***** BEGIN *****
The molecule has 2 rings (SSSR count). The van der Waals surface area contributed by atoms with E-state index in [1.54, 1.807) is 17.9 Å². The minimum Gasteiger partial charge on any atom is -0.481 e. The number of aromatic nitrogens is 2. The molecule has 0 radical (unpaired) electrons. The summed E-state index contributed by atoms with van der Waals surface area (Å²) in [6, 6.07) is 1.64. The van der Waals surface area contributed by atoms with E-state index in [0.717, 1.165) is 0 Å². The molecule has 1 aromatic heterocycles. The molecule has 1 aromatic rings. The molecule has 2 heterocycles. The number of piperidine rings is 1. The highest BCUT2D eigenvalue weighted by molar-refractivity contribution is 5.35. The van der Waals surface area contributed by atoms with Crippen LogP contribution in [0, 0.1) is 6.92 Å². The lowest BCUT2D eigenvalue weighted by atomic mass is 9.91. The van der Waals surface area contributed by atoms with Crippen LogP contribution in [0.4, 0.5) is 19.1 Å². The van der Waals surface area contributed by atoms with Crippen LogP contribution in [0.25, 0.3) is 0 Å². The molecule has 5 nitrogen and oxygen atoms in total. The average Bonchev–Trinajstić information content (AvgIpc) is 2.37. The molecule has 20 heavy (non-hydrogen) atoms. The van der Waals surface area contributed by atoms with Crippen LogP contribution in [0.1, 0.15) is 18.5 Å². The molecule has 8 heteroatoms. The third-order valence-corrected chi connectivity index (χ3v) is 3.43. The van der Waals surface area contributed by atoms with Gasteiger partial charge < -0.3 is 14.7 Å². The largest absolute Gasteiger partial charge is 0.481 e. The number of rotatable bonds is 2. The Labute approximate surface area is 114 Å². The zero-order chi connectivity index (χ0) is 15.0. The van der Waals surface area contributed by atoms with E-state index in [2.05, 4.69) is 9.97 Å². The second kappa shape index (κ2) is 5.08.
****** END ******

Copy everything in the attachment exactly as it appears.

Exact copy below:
The molecule has 2 rings (SSSR count). The van der Waals surface area contributed by atoms with E-state index in [1.54, 1.807) is 17.9 Å². The minimum Gasteiger partial charge on any atom is -0.481 e. The number of aromatic nitrogens is 2. The molecule has 0 radical (unpaired) electrons. The summed E-state index contributed by atoms with van der Waals surface area (Å²) in [6, 6.07) is 1.64. The van der Waals surface area contributed by atoms with E-state index in [0.717, 1.165) is 0 Å². The molecule has 1 aromatic heterocycles. The molecule has 1 aromatic rings. The molecule has 2 heterocycles. The number of piperidine rings is 1. The highest BCUT2D eigenvalue weighted by molar-refractivity contribution is 5.35. The van der Waals surface area contributed by atoms with Crippen LogP contribution in [0, 0.1) is 6.92 Å². The lowest BCUT2D eigenvalue weighted by atomic mass is 9.91. The van der Waals surface area contributed by atoms with Crippen LogP contribution in [0.4, 0.5) is 19.1 Å². The van der Waals surface area contributed by atoms with Crippen LogP contribution in [0.25, 0.3) is 0 Å². The molecule has 5 nitrogen and oxygen atoms in total. The average Bonchev–Trinajstić information content (AvgIpc) is 2.37. The molecule has 20 heavy (non-hydrogen) atoms. The van der Waals surface area contributed by atoms with Crippen LogP contribution in [0.1, 0.15) is 18.5 Å². The molecule has 8 heteroatoms. The third-order valence-corrected chi connectivity index (χ3v) is 3.43. The van der Waals surface area contributed by atoms with Gasteiger partial charge < -0.3 is 14.7 Å². The largest absolute Gasteiger partial charge is 0.481 e. The number of rotatable bonds is 2. The Labute approximate surface area is 114 Å². The zero-order chi connectivity index (χ0) is 15.0. The van der Waals surface area contributed by atoms with E-state index in [2.05, 4.69) is 9.97 Å². The second kappa shape index (κ2) is 5.08.